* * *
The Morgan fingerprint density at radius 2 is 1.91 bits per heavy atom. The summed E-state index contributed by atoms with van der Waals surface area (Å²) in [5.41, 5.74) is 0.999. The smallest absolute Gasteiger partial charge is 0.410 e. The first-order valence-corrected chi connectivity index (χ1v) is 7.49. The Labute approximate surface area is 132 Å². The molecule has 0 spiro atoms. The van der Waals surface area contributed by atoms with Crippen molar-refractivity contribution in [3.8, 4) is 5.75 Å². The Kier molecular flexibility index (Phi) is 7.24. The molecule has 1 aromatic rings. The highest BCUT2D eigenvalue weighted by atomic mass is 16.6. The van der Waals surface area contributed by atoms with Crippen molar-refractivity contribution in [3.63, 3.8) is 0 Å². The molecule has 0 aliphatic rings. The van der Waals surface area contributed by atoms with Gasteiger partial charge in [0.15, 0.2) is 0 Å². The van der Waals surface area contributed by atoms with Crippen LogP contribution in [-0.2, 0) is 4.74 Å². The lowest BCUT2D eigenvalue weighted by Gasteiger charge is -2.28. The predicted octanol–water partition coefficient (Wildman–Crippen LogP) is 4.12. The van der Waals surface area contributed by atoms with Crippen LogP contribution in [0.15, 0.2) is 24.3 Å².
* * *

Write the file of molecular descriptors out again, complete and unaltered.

The Morgan fingerprint density at radius 2 is 1.91 bits per heavy atom. The summed E-state index contributed by atoms with van der Waals surface area (Å²) in [5.41, 5.74) is 0.999. The smallest absolute Gasteiger partial charge is 0.410 e. The first-order valence-corrected chi connectivity index (χ1v) is 7.49. The Labute approximate surface area is 132 Å². The molecule has 0 spiro atoms. The van der Waals surface area contributed by atoms with Crippen molar-refractivity contribution in [3.8, 4) is 5.75 Å². The Kier molecular flexibility index (Phi) is 7.24. The molecule has 1 aromatic rings. The highest BCUT2D eigenvalue weighted by atomic mass is 16.6. The van der Waals surface area contributed by atoms with Crippen molar-refractivity contribution in [3.63, 3.8) is 0 Å². The molecule has 0 aliphatic rings. The van der Waals surface area contributed by atoms with Gasteiger partial charge in [0.15, 0.2) is 0 Å². The van der Waals surface area contributed by atoms with Crippen LogP contribution in [-0.2, 0) is 4.74 Å². The lowest BCUT2D eigenvalue weighted by Gasteiger charge is -2.28. The predicted octanol–water partition coefficient (Wildman–Crippen LogP) is 4.12. The van der Waals surface area contributed by atoms with Crippen LogP contribution in [0.15, 0.2) is 24.3 Å².